California Personal Injury FAQs
At Case Barnett Law, we specialize in helping injury victims find justice after they’ve been harmed by another’s negligence. Have questions? We have answers. Contact us online or give us a call at (949) 409-0055 to schedule a free consultation today.
The legal word is complex, and personal injury law is no exception. Navigating your rights after a serious accident is daunting without an experienced Costa Mesa personal injury lawyer to guide the way. Unfortunately, many injury victims labor under the misconception that they can’t afford an attorney.
The reality, however, is that everyone can afford a personal injury attorney, regardless of their financial situation. That’s because most personal injury lawyers work on a contingency fee basis, meaning that they don’t get paid until they’ve secured a settlement for you. If they’re unable to do so, you don’t owe them anything.
The question of payment is just one of the many personal injury FAQs that we field from prospective clients. In this article, we’ll address and answer several other frequently asked questions so that you can feel more confident in your knowledge of personal injury law and your rights as an injury victim.
Need help now? If you’ve suffered serious injuries in an accident caused by someone else, you may be eligible to receive compensation—but you need to act fast. Contact us online to schedule a free consultation with one of our personal injury specialists today.
What Is a Personal Injury Claim in California?
In California, a personal injury claim is a lawsuit in which the injured party (the plaintiff) files a claim against the party who caused their injuries (the defendant). The purpose of this type of lawsuit is to help the injury victim secure a settlement from the at-fault party, which is meant to compensate them for the harm they’ve suffered.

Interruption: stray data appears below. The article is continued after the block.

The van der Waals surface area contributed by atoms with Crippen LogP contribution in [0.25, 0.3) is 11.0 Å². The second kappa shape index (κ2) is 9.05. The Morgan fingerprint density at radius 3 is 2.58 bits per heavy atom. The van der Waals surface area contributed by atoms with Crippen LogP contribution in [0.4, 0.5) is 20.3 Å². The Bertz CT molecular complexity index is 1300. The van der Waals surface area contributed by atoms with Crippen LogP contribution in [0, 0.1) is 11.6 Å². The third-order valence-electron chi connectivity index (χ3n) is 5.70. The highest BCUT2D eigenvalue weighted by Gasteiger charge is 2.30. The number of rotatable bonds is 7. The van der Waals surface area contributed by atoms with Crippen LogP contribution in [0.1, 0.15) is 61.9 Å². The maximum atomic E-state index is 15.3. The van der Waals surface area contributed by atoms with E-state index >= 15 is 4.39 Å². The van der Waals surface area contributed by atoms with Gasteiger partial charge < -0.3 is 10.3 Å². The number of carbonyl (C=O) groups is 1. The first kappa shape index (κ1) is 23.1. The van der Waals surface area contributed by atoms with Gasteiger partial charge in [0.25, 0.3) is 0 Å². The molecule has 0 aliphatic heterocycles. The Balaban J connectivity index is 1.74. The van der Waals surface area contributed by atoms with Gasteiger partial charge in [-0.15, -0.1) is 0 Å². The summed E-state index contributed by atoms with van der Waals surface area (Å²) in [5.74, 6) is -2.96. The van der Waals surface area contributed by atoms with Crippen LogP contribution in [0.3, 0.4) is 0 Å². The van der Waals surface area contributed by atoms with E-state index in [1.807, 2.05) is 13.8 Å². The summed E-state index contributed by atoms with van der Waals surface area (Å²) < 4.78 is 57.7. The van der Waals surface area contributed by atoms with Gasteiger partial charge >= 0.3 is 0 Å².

Is There a Time Limit for Filing?
In California, the majority of personal injury cases—including car accidents, slip-and-fall cases, product liability claims and more—must be filed within two years of when the accident occurred. However, there are exceptions. The statute of limitations may be delayed if the injury victim was a minor at the time of the accident or if their injuries weren’t readily apparent. Similarly, the time limit may also be shortened when someone brings a claim against a government entity.
What Types of Damages Can I Recover?
Most personal injury victims are eligible to pursue both economic and non-economic damages. Whereas economic damages refer to financial losses, non-economic damages are losses that evade a dollar amount, such as pain and suffering. In rare instances, the court may also award an injury victim with punitive damages, which, unlike compensatory damages, are intended to punish the defendant for especially egregious, malicious or reckless behavior.
The Insurance Company Offered Me a Settlement—Should I Accept It?